What Works Seminar: Geographic Profiling
24 March 2015, London
WHAT WORKS CLASSES
What Works Seminar: Geographic Profiling
24 March 2015
2015 dates TBC
6 May 2015
13 May 2015
7 July 2015
7-18 September 2015
21-24 September 2015
16 January 2006
Prior to the seminar we had circulated a list of possible topics, asking people who might be interested in the seminar what they would see as their priority concerns. The top three topics were:
- Money laundering
- Identity theft
The day's programme was designed around these topics but allowed for a brief session at the end of the day for other topics to be picked up.
About 30 people attended the seminar with a good balance between research organisations, business, law enforcement agencies and central government. To stimulate discussion we had invited a few people to lead the discussion by contributing their ideas on the current level of knowledge about organised crime.
Stephen Webb, Home Office, Head of Specialist Crime 2 (Organised and Financial Crime)
Organised crime: what research the Home Office is carrying out
Stephen commented on the valuable role that research has in increasing the knowledge base on organised crime. The Home Office's priorities were to identify: how big a problem organised crime is and how to measure the harm caused by organised crime.
The Home Office's research programme includes:
- Work on the social and economic harm caused by organised crime
- The size of the organised crime market
- The public's perception of organised crime
- How criminals are demotivated - their perception of risk and vulnerabilities in the market
- A number of impact evaluations of various initiatives, for example, on prison intelligence.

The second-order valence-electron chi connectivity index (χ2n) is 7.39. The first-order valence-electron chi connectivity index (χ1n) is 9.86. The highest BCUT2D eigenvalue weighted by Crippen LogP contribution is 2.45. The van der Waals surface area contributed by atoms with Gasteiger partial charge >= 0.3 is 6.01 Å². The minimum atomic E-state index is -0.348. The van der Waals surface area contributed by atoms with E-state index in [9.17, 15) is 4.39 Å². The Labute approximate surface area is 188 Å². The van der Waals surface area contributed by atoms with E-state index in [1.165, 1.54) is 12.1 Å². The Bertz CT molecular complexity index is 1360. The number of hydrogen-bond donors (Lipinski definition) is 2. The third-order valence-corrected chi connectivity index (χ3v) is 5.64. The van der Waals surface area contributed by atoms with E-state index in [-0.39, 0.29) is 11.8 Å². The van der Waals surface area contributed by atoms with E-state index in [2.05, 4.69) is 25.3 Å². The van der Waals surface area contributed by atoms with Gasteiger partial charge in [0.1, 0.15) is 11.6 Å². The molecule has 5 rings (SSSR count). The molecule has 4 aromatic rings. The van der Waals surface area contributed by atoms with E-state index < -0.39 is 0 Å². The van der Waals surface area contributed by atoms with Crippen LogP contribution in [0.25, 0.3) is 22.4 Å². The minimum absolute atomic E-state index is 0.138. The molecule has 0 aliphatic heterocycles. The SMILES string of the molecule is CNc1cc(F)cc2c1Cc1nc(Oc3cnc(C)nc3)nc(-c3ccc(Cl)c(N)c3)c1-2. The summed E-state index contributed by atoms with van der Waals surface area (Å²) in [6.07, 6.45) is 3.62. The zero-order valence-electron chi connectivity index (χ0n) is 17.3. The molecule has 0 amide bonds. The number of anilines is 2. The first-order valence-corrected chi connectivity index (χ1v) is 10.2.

The discussion arising out of this presentation focused on:
- The value of the Home Office meeting with funding bodies such as EPSRC and ESRC to agree ways to make best use of funding for research
- How the Home Office funds and commissions research. The procurement process was seen as unsupportive of the commissioning of genuine research.
- The problems of carrying out research, in particular the difficulties in negotiating access to information or crime data
- The limited pool of academics working in the field of organised crime and the possible value of consortia
Organised Crime: What we know and don't know
Professor Dick Hobbs, LSE and Durham University
Dick gave a broad history of organised crime as well as questioning some of the terminology and definitions. He commented on the few academics carrying out this work and the lack of knowledge about it. He referred to organised crime as a 'secret vice' - the denial of the label 'organised crime' for the activities that make it up. He also talked of the heavy London bias in the available literature with very little material on other areas such as Leeds or Liverpool.
Points raised on the current position included:
- There is little acknowledgement of the complexity of organised crime background operators - lawyers, accountants etc - who are part of 'normal' society;
- The high status of front line operators is a false diversion; the focus should be on the organisation behind them;
- The need to look at markets in organised crime, for example, money laundering
- Organised crime is no longer the prerogative of working class communities as in the past
- The term 'organised' is a bugbear: the focus needs to be on individual activities rather than global organisations which do not exist.
- Trading networks still have a role to play. It is helpful to see organised crime as a series of local activities which link together: the local can't be dismissed despite globalisation and organised crime is part of the fabric of society